I read an amazing article yesterday written by a Christian and relating some of the religious right’s “activism” to Jesus’ teachings. I mean, it BLEW MY MIND. I immediately shared it out on Twitter but hesitated before sharing it out on Facebook. I tweeted about my nervousness and was reassured by a few people. But a few others were confused, “Why does being an atheist mean you can’t share out stuff like this on Facebook?”
And – it doesn’t. At all. But, here’s the thing. Actually – here’s TWO things.
1) There are Christians in my life that I love dearly and would never want to disrespect.
2) I have had experience with Fundamentalist Christians in the past that have taught me that some of them feel like an atheist commenting on Jesus or the Bible is disrespectful.
Am I being disrespectful in my mind? No. And do I think interpreting it as disrespectful is logical? No. But still…remember? Feelings are feelings, they don’t follow logical patterns. And I worry a lot about the people I know and I fear them thinking I’m disrespecting them or their religion.
Basically, my experience in the past with some Fundamentalists (most of my Christian friends and family are NOT Fundamentalists, by the way, which I think is why most of my Christian friends and family are LGBT supporters) relates to Jesus. They look at Jesus as the Son of God and their Savior whereas I’m like, “Cool guy that taught cool stuff.”
To many Fundamentalists, I must believe Jesus is either a Lunatic or a Liar (there’s actually literature entitled that) if I do not believe he’s the Son of God. Because, the Bible is truth and Jesus said he was the Son of God so I have to choose to either believe hew was crazy or lying. And if I believe either of those things about the Son of God or their Savior, they find that VERY disrespectful. At least some of them do.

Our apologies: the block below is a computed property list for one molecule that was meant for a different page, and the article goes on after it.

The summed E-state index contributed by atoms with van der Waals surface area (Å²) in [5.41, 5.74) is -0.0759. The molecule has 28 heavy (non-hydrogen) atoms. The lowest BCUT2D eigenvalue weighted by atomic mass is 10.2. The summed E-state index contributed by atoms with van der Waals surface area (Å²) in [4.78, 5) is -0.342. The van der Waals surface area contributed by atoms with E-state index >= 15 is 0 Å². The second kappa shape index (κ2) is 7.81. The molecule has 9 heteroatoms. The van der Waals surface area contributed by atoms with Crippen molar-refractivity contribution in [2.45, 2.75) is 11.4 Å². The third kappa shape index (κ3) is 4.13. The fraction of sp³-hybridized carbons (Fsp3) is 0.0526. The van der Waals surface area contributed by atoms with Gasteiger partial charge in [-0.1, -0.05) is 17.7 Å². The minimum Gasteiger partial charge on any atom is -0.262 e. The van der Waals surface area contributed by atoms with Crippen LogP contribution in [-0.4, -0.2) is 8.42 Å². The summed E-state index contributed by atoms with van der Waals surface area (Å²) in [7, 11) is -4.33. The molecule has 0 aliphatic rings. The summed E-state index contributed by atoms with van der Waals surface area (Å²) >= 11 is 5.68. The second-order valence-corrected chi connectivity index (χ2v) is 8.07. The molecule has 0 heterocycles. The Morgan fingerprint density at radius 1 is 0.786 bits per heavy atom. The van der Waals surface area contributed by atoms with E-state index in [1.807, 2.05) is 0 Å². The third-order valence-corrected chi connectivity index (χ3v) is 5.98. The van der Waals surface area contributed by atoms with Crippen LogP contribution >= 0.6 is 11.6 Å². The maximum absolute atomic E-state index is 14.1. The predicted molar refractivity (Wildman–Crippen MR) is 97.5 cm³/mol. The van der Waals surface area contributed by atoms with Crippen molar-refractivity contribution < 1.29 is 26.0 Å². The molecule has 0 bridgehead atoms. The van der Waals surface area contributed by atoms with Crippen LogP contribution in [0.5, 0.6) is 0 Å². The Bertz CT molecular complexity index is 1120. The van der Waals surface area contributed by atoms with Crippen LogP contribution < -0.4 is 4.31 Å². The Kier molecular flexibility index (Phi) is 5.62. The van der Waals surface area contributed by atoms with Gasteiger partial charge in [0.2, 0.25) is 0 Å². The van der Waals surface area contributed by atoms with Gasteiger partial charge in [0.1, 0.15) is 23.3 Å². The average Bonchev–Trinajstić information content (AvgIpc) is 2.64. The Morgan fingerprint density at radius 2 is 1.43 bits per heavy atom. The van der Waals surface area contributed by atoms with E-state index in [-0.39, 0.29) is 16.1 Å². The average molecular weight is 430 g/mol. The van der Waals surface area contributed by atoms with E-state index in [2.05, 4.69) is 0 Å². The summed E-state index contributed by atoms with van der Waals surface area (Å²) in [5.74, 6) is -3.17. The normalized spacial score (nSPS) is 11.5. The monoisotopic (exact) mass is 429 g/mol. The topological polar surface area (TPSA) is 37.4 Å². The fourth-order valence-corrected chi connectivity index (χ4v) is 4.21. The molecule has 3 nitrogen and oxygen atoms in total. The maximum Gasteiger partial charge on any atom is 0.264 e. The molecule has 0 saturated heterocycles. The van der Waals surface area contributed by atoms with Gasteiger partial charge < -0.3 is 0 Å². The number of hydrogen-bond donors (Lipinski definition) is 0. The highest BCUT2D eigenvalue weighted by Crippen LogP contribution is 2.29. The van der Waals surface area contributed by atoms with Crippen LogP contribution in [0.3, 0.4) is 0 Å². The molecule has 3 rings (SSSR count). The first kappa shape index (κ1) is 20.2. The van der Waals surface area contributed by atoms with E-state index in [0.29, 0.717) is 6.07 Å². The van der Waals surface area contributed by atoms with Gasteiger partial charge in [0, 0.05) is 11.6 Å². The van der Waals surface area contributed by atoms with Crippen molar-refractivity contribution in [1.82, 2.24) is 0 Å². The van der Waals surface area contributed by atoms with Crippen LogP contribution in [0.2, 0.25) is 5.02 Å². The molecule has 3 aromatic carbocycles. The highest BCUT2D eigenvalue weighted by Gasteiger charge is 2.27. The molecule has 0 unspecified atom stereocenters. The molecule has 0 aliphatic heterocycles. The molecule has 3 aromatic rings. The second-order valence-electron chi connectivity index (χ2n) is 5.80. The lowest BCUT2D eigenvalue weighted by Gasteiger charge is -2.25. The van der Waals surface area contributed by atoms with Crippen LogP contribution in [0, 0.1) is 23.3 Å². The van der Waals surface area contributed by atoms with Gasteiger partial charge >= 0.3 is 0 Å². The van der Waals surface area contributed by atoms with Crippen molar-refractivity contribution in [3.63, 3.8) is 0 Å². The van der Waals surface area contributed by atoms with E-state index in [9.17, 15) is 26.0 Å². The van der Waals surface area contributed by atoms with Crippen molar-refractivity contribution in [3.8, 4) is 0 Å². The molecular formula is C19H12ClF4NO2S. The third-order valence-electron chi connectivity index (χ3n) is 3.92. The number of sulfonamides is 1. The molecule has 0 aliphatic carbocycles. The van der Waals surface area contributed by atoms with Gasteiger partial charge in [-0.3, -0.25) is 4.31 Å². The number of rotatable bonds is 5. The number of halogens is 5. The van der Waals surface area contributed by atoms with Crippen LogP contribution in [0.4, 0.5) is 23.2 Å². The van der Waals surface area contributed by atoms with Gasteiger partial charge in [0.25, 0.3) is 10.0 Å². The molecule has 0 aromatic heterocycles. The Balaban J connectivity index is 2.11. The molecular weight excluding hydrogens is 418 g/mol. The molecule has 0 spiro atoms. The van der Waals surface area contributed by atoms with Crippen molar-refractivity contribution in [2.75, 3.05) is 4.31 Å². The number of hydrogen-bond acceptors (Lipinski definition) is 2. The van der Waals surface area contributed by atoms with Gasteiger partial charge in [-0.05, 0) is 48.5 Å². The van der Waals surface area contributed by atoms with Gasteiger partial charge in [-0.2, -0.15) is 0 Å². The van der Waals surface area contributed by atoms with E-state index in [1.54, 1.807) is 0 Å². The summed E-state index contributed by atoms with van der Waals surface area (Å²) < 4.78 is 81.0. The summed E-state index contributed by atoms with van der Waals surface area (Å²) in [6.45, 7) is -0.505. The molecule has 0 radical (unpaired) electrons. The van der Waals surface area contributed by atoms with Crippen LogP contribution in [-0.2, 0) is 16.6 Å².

The problem is, these Fundamentalists assume one postulate of truth that I don’t: That the Bible Is True. I don’t believe the Bible is any sort of truthful documentation of anything, so I can just believe Jesus was a guy who taught some cool stuff and I don’t have to worry about the rest. Maybe he was a liar. Maybe he was a lunatic. Or maybe he never said anything about being the son of God. Or Maybe he never even existed. None of it really matters to someone who doesn’t believe in the Bible as some sort of Truth Text From God.
If I found out my son’s math teacher was addicted to My Little Pony, that wouldn’t suddenly make her teachings untrue. If I found out Brené Brown was a pathological liar, it wouldn’t make my revelations about myself based on her books be false. I can still look a the Jesus’ teachings in the Bible and talk to the kids about them without having to worry about the truth behind his existence. The TEACHINGS are what’s important. As an atheist with no affection for the Bible? The rest is not.
And in my experience, some Fundamentalists look at those two paragraphs above and think that this attitude means that any time I talk about Jesus, I’m being disrespectful. That by using Jesus’ teachings to support my non-Biblical beliefs (like treating people in the LGBT community with respect) would be like someone from another country who burns our flag, using words from our constitution out of context to support their genocide.